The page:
Call it a beacon of light in the dark, a tuned voice in a chorus of discord, but don't call it new age.
Sure, at the Celebration Metaphysical Fair you'll find carved-crystal skulls, magic wands, medicine pieces, fetishes, symbol-strewn trinkets and sage smudges. But these days, you can pick up many of these items at Whole Foods, or every other tourist shop in Manitou Springs.
Face it: Metaphysics is no longer a fringe preoccupation. As made most obvious by the organic and beneficial food movements, all things earthy are mainstream. Not only does everyone do yoga, they compare yoga styles. Tai Chi, feng shui, healing touch and Reiki are household words. Hell, you probably know someone who wears a cape and fat pentagram necklace on the weekends.
""New age' [eventually] disappeared because those ideas [became] part of the milieu of our society," says CMF organizer Shanti Toll.
The CMF lures thousands of people from "waitresses to truckers," in Toll's words to the City Auditorium twice each year. "The unifying theme," he explains, "is they are interested in exploring conscious living."
Some people search for spiritual outlets, others shop for an accurate psychic to prognosticate their next six months. Everyone chases improvement and self-realization in a form they feel comfortable with.
Though there've been intermittent murmurs of conservative dissent, CMF and metaphysics at-large have gradually seeped into the fabric of Colorado Springs. And here, the patient service of Shanti and Coreen Toll has been as important as any cultural shift.
Colorado Springs' Celebration Metaphysical Fair, now in its 28th year, currently stands as the oldest continually running conscious living fair in the nation. That's a lot of tarot decks shuffled and dreams interpreted.
The Tolls originally moved to Colorado from New England. They raised two children here, both of whom now live in Denver and have taken decidedly more conventional career tracks: one is a lawyer, one is an engineer.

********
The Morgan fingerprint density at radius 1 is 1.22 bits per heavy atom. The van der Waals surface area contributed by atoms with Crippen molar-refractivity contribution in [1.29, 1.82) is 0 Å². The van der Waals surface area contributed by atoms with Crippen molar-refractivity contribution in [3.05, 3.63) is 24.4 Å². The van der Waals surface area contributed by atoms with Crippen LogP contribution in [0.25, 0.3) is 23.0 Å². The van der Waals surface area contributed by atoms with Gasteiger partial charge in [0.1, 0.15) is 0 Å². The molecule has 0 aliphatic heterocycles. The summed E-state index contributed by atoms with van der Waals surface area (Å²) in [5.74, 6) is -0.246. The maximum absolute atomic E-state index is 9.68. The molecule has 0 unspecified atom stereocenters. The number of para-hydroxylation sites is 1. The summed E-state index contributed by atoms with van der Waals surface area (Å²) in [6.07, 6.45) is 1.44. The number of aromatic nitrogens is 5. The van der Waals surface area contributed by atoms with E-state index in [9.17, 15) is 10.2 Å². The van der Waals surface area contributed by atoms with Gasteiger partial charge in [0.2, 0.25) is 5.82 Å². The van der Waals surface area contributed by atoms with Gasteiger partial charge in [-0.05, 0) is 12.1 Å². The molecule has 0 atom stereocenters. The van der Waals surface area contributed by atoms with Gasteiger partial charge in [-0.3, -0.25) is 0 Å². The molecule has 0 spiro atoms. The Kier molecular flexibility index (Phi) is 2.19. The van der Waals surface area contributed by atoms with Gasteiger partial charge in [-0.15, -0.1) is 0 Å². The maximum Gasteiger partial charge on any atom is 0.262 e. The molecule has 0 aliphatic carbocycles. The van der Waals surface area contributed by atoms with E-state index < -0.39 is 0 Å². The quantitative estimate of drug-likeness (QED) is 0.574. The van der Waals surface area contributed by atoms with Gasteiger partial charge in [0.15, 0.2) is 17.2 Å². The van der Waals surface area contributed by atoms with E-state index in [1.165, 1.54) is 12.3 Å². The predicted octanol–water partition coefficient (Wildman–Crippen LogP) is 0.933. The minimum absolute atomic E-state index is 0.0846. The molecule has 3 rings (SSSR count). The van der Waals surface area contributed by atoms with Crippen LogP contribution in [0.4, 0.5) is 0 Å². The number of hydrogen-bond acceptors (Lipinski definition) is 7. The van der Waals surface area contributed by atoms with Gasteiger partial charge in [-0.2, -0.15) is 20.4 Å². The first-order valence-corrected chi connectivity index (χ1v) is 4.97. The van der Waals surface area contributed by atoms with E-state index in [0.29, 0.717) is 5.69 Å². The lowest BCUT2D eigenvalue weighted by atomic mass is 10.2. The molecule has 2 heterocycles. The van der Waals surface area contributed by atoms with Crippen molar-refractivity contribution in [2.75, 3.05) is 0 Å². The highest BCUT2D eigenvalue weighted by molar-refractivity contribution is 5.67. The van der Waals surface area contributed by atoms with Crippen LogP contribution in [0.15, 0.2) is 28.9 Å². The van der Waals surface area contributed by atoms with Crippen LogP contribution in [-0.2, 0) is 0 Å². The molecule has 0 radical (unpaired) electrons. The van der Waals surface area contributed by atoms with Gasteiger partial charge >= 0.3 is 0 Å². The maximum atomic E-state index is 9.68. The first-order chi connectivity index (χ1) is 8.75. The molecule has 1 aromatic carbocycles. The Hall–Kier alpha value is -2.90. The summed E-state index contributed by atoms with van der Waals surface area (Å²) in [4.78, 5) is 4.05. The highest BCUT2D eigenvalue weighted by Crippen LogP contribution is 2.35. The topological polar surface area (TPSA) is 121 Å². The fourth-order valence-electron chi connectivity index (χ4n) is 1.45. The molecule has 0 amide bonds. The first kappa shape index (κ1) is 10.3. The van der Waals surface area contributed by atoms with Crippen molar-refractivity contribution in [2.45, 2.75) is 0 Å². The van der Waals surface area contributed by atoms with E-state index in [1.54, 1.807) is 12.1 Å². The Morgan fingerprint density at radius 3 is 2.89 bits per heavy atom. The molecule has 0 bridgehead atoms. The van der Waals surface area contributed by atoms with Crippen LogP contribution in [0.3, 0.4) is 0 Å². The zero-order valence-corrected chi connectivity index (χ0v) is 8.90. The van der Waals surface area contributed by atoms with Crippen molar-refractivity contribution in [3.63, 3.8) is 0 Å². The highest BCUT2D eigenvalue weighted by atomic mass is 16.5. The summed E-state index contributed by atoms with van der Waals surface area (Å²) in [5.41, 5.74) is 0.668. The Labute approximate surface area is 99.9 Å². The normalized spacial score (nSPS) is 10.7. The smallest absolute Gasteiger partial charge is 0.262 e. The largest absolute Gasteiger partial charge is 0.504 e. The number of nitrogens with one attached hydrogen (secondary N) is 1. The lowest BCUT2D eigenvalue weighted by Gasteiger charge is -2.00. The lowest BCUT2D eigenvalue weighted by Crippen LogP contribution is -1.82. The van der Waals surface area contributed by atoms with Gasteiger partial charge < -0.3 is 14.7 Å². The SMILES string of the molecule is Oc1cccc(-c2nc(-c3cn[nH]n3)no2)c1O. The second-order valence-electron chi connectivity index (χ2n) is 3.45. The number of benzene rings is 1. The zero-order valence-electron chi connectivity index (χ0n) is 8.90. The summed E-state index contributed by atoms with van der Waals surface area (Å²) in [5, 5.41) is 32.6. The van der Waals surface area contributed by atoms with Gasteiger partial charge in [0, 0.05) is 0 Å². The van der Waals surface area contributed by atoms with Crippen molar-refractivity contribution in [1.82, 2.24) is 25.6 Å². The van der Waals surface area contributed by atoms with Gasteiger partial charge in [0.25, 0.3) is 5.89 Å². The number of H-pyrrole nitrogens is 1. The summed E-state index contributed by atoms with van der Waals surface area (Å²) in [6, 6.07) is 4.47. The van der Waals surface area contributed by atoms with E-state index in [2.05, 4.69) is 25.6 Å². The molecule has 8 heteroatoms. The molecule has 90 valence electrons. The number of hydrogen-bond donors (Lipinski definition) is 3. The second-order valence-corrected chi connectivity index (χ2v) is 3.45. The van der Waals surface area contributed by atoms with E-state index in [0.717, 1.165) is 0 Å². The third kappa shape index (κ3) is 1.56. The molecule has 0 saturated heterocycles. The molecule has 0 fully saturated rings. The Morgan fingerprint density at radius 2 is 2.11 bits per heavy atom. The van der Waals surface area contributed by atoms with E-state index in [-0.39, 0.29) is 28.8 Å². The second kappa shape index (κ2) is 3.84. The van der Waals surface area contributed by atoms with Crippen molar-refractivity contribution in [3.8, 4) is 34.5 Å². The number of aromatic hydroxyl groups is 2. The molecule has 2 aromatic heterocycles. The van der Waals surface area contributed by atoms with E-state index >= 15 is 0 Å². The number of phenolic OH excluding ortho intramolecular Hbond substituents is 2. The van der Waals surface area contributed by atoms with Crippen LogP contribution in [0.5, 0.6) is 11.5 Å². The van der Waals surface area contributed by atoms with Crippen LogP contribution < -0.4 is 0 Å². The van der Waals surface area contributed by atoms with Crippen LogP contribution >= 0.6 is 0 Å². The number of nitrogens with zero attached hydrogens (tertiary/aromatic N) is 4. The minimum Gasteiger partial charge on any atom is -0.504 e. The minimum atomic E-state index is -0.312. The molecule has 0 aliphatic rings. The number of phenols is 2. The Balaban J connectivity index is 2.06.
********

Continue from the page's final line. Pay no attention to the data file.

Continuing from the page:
It was in 1978 that Shanti and Coreen launched the New Age Network Coop, an all-ages group of like-minded individuals who came together for potlucks and social events. They soon created a goal of holding holistic fairs in the community.
"We felt it would behoove the community to have a more alternative expression around spirituality," says Coreen. "It was a cozy time."
"Our biggest hurdle was the negative stereotypes," says Shanti. "It was OK to talk about Native American things, but not Wiccan, when they are both about being part of the Earth."
The conscious conglomerate threw its first fair in Bancroft Park, later in '78. Coreen remembers several hundred people attending, which was enough to plan another fair, and then another. In 1988, the group grew into the Colorado Springs City Auditorium.
Along the way, Coreen opened Celebration Conscious Living Store on Colorado Avenue. Shanti adopted full parental responsibilities for the fair.
"The reason I started the store was because there was no place in this town that you could buy a book on astrology or anything like that," says Coreen, who ran the store for 21 years before selling in 2001. "You had to go to Denver back then ... before Amazon and the Internet."
She cites a few short-lived protests and a recurring incident of people slipping Bible passages into her store's books most of which were found by employees before sale as an examples of her modest trials.
A more positive memory of community integration involves a church group who came to see the store. "At first, five men in black pants, white shirts and crewcuts came in, and when they became comfortable, the women and then the kids followed literally in stages," she says. "Their biggest concern was, "How to know what to believe when there's so much choice?' [In the end] I felt we diffused their sense that we were bad people."
Looking for answers
"Since I was a teenager, I've been thinking over the meaning of life and cycles of time and consciousness all the good stuff," says Shanti. His early interests and initial years with the coop inevitably led to what the practicing Buddhist describes as a "leap of faith" roughly 12 years ago. Shanti left public school work behind to focus solely on the fair for his livelihood.